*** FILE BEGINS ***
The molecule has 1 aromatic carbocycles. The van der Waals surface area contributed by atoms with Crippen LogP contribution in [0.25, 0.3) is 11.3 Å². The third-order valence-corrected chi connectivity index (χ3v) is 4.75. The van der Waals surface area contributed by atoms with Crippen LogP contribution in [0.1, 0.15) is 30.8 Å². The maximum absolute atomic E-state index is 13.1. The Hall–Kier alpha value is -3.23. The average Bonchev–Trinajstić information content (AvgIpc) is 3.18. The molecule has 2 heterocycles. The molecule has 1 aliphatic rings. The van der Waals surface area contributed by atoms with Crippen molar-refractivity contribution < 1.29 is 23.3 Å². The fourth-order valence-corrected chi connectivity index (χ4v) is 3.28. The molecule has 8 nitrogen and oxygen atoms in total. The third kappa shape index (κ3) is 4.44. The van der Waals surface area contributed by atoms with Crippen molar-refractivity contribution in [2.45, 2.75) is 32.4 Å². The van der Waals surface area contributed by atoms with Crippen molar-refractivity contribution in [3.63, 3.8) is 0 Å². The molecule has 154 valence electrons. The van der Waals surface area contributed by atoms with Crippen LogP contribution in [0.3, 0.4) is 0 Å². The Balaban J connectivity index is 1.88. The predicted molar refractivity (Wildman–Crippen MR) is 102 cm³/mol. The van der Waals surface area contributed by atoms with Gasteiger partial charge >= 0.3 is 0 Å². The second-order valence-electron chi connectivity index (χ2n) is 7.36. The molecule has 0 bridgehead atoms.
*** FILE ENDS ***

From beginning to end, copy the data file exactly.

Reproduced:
The molecule has 1 aromatic carbocycles. The van der Waals surface area contributed by atoms with Crippen LogP contribution in [0.25, 0.3) is 11.3 Å². The third-order valence-corrected chi connectivity index (χ3v) is 4.75. The van der Waals surface area contributed by atoms with Crippen LogP contribution in [0.1, 0.15) is 30.8 Å². The maximum absolute atomic E-state index is 13.1. The Hall–Kier alpha value is -3.23. The average Bonchev–Trinajstić information content (AvgIpc) is 3.18. The molecule has 2 heterocycles. The molecule has 1 aliphatic rings. The van der Waals surface area contributed by atoms with Crippen molar-refractivity contribution < 1.29 is 23.3 Å². The fourth-order valence-corrected chi connectivity index (χ4v) is 3.28. The molecule has 8 nitrogen and oxygen atoms in total. The third kappa shape index (κ3) is 4.44. The van der Waals surface area contributed by atoms with Crippen molar-refractivity contribution in [2.45, 2.75) is 32.4 Å². The van der Waals surface area contributed by atoms with Crippen molar-refractivity contribution in [3.63, 3.8) is 0 Å². The molecule has 154 valence electrons. The van der Waals surface area contributed by atoms with Crippen LogP contribution in [0.3, 0.4) is 0 Å². The Balaban J connectivity index is 1.88. The predicted molar refractivity (Wildman–Crippen MR) is 102 cm³/mol. The van der Waals surface area contributed by atoms with Gasteiger partial charge >= 0.3 is 0 Å². The second-order valence-electron chi connectivity index (χ2n) is 7.36. The molecule has 0 bridgehead atoms.